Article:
Wet wipes are causing many environmental problems in the UK; like changing the shape of river beds, blocking sewerage and polluting the coastal areas.

There is a 1,000-fold increase in the number of wet wipes in the waterways than last year. Thames 21, a London environmental organization that cleans up rivers and canals in London, has found more than 5,000 wet wipes just in 116 square meters of Thames.

These wet wipes are accumulating on the river beds and changing the course of rivers. The wet wipes industry is continuously expanding. Earlier, it used to produce only baby wipes but now you can get household wipes, industrial wipes, personal care wipes, specialty anti-malarial wipes and pet wipes. The industry has been expected to grow about 6-7% a year, and to expand from a $3bn international market to $4 billion by 2021, and as it grows, there will be definitely an increase in wipes pollution in the waterways around the world.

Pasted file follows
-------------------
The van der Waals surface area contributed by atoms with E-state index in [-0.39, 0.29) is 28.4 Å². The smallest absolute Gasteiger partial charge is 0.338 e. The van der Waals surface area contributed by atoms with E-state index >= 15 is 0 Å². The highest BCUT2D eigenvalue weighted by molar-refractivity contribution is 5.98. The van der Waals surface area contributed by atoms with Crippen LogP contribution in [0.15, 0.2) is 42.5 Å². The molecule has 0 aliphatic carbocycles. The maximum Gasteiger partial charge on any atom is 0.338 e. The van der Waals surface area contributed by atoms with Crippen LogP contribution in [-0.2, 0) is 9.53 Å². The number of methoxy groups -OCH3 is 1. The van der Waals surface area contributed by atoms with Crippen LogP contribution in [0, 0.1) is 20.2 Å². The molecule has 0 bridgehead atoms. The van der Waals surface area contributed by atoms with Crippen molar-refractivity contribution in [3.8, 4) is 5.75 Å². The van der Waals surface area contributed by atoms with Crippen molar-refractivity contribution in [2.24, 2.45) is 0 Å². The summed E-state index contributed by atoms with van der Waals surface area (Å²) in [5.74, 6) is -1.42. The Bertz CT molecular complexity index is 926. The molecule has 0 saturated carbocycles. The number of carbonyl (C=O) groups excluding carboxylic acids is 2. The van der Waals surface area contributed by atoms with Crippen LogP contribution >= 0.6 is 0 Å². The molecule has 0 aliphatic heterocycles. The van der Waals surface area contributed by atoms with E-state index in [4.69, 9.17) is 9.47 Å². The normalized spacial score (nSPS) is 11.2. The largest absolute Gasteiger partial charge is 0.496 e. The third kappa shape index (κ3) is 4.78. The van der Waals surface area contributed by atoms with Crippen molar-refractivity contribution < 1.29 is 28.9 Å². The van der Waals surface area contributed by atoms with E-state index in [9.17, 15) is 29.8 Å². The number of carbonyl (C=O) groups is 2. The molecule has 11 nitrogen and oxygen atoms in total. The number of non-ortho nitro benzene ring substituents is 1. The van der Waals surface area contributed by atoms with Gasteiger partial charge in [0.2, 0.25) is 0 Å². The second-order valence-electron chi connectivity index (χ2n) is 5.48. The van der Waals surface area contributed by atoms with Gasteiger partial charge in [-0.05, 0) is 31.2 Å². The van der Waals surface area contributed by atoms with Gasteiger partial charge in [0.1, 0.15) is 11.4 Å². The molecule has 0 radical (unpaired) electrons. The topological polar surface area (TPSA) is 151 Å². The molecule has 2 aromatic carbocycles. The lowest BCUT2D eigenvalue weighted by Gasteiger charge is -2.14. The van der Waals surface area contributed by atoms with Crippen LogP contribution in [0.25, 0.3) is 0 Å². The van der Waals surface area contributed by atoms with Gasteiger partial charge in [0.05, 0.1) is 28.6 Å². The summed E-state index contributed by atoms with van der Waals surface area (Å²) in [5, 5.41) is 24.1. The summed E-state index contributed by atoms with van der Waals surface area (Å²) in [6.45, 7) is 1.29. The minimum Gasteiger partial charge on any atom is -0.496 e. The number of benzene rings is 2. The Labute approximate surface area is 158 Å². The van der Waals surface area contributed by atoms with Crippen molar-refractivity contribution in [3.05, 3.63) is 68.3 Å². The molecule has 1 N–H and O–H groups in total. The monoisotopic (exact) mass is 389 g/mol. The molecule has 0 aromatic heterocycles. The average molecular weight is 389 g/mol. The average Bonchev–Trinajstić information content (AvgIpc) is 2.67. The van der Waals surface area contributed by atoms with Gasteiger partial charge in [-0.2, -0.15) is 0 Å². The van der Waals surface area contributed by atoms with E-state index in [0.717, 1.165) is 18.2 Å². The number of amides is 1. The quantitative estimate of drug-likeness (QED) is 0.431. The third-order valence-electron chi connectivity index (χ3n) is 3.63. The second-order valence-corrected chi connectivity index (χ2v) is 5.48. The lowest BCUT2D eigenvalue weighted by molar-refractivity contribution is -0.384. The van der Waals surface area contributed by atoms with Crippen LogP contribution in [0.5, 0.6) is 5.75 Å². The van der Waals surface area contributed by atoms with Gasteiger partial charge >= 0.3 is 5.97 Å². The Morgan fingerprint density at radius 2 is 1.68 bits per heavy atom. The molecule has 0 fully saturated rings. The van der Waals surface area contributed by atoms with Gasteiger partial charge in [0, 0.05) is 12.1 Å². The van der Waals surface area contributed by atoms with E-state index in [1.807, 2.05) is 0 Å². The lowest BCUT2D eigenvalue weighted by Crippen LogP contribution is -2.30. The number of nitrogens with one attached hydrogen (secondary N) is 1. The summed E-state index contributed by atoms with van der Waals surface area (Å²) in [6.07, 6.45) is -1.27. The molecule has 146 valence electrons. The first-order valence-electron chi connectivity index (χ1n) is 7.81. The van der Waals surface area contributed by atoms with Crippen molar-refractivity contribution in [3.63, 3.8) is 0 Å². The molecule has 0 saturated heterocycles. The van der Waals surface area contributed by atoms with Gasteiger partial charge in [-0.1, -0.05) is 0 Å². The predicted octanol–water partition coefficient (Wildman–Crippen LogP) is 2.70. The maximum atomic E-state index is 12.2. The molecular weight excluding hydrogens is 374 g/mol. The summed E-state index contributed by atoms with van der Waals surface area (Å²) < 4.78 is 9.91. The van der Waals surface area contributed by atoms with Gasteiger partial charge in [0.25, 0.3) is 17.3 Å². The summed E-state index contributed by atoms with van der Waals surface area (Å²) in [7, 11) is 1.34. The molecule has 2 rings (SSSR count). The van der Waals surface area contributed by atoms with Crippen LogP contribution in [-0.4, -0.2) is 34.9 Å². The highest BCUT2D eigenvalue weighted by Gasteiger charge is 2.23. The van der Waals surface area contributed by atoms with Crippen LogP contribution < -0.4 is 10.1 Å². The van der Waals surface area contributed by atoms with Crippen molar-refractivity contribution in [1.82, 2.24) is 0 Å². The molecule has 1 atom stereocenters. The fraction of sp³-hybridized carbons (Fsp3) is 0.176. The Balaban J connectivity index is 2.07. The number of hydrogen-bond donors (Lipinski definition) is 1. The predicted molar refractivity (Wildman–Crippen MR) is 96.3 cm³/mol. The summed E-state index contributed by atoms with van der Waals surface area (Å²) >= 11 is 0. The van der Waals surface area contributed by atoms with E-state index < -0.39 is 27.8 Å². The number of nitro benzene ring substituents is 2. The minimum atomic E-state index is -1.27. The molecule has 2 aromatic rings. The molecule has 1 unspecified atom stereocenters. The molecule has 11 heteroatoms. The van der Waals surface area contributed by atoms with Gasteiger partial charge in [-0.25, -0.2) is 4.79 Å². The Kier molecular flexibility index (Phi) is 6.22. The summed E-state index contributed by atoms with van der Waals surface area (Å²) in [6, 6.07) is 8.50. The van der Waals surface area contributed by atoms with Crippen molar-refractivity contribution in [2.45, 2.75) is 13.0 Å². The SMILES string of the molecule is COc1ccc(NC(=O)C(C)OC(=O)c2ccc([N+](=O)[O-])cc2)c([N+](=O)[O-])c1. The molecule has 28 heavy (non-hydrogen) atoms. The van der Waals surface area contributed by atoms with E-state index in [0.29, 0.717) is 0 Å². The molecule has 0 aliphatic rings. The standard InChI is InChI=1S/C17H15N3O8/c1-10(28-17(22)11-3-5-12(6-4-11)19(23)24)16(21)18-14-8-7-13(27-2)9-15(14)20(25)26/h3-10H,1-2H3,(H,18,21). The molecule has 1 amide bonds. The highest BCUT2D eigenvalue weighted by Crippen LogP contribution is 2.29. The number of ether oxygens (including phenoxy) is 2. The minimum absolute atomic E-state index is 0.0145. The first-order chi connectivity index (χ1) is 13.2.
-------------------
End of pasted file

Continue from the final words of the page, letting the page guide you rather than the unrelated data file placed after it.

Wet wipes are generally made up of fabrics like cotton and plastic which are woven together and are non-biodegradable products, pollute the environment very severely. “People get confused and don’t realize that you are not supposed to flush wet wipes down the toilet,” said Downer.

Flushing of wet wipes down the toilet clogging and causing it to overflow. A study last year by Water UK has found that wet wipes are causing 93% of the material blockages in the country. “We want people to realize that this is not just happening on the Thames, but on rivers and canals all around the country,” said Downer.

Wet wipes are also polluting the oceans which are leading to the death of marine animals. When these wet wipes reach to the ocean, they get ingested by sea creatures, such as turtles, who eat them and eventually die.

Thames 21, a London environmental organization is working from City to Sea to raise awareness among the people about the use of non-flushable wet wipes and their bad impact on the environment.